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Hiatus Recommended for Popular 'Twilight' Concert Series on Santa Monica Pier


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By Niki Cervantes
Staff Writer

December 11, 2017 -- Santa Monica’s “Twilight Concerts on the Pier” might be put on hiatus next year as City officials scramble to deal with an overwhelming increases in crowds, costs for policing and the clean-up of tons of post-party trash.

A staff report going before the City Council Tuesday urges the 2018 “Twilight” series next summer be canceled while City officials decide its long-term future.

Basically, the free concert series has outgrown itself, and the City’s ability to cope, the report said.

The hiatus would give the City time "to re-evaluate the purpose and value of the concert series," said Andy Agle, director of Housing and Economic Development, and the Office of Pier Management.

The breather would allow the Santa Monica Pier Corporation, the City and others with a stake in the event, including concert goers, to decide on “timing, scope and funding in the future, Agle wrote.

It could be worse, he noted.

“While suspending the 2018 TCS may be unpopular to many in the community and region who consider the series a cherished part of their summer tradition, a one-season hiatus, rather than a complete cancellation of the event, would provide the City, community and the SMPC with adequate time to plan and consider an alternative program,” his report said.

In recent years, residents, public safety officials and others have complained about the traffic, noise and other problems created by the crowds streaming into downtown for the Thursday summertime concerts.

But it was this summer’s record-breaking crowds that seemed to doom Twilight in its current form as it started its 33rd year.

Rising teen R & B singer Kid Khalid drew such an enormous swarm -- mostly comprised of teenagers -- the crowd spilled from the Pier (which only has a capacity of 4,300 people far into the beach, raising concern that even the smallest misstep would trigger a stampede ("Santa Monica Mayor Says Crowds Could Bring End to Twilight Concert Series," June 27, 2017).

Officials had already tried to downsize the concert series, but to no avail ("Santa Monica Wants to Scale Down Pier Concerts," January 9, 2014).

The series still “attracted large audiences that compromised public safety, impacted residents and businesses on, and adjacent to the Pier and strained City resources, costing in excess of $1 million, nearly $400,000 over the amount Council budgeted,” Agle said.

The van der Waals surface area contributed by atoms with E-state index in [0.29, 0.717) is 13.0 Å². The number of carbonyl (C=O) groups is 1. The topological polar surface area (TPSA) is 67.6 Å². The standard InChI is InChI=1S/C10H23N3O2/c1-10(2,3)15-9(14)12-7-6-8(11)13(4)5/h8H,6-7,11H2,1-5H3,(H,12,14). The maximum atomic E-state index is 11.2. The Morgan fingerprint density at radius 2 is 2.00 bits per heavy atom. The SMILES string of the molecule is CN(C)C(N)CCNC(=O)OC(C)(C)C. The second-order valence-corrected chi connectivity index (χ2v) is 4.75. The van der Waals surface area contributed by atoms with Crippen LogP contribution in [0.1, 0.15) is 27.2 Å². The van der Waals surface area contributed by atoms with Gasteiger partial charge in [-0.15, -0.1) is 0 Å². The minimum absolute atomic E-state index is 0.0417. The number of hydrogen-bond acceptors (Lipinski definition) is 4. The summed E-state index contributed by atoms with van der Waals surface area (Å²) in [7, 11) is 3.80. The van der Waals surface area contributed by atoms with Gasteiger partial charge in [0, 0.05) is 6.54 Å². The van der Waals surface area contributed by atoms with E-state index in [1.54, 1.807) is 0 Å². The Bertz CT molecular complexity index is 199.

The “Twilight” series started decades ago as a way to draw people back to the Pier, rebuilt after a series of devastating storms in 1980s.

Over the years, the series (which started as dancing under the tents at the site of the former La Monica Ballroom) evolved from its initial goal of being a mostly local attraction to one of the hippest and most popular such events in the region.

As concert goers started spilling onto the beach south of the Pier, the Santa Monica Pier Corporation (SMPC), as well as its predecessor, Santa Monica Pier Restoration Corporation, installed speakers and a jumbotron video screen to broadcast the concerts to the beach, Agle’s report said.

Although there have been no significant safety incidents to date, the report said, “nighttime crowd control efforts on the beach are intensive and challenging, and divert resources from the rest of Santa Monica.

“Many concertgoers on the beach engage in prohibited activities such as drinking alcohol and smoking, and often leave glass bottles buried in the sand," the report said.

Additionally, the location makes “both potential emergency response and evacuation of large groups of people problematic at best.

“In light of the tragic litany of national and international incidents of gun violence and terrorism that target vulnerable crowds, all these factors add to deep and growing concern from the City’s Police and Fire Departments.,” Agle said.

Meanwhile, after-concert clean-up is increasingly expensive and “staff intensive,” he said.

Beach maintenance staff reported an average of ten tons of trash collected after each concert, with 15 tons collected after the first concert of the 2017 series.

The problem was so bad that crews had “to replace the sand in the area because it had become degraded with trash and overuse,” the report said.

The Thursday night concert series has also resulted in community complaints about traffic and street congestion in surrounding areas, with traffic and street closures impeding access for residents and patrons of neighboring businesses.

Downtown Santa Monica Inc. (DTSM), the agency that oversees the city's central business district, reported that TCS caused concerning disruption for workers, residents and businesses in and around downtown.

The SMPC’s cost for the production of the free concert series totaled about $690,000 for 2017, which was almost entirely sponsor-funded and included private security personnel.

Nonetheless, the City shelled out an extra $1,055,672 for additional police and fire personnel, traffic control, and clean up on the beach and in downtown.
Of the total, $965,857 was for police- and fire-related expenses.

It represented a sharp jump in City costs compared to 2016, Agle said.

The 2016 season was comprised of 10 concerts and the cost per concert to the City on average was $96,698 for police and fire services.

The 2017 TCS season was comprised of eight concerts, yet the same cost per concert increased 25 percent to $120,732 on average.


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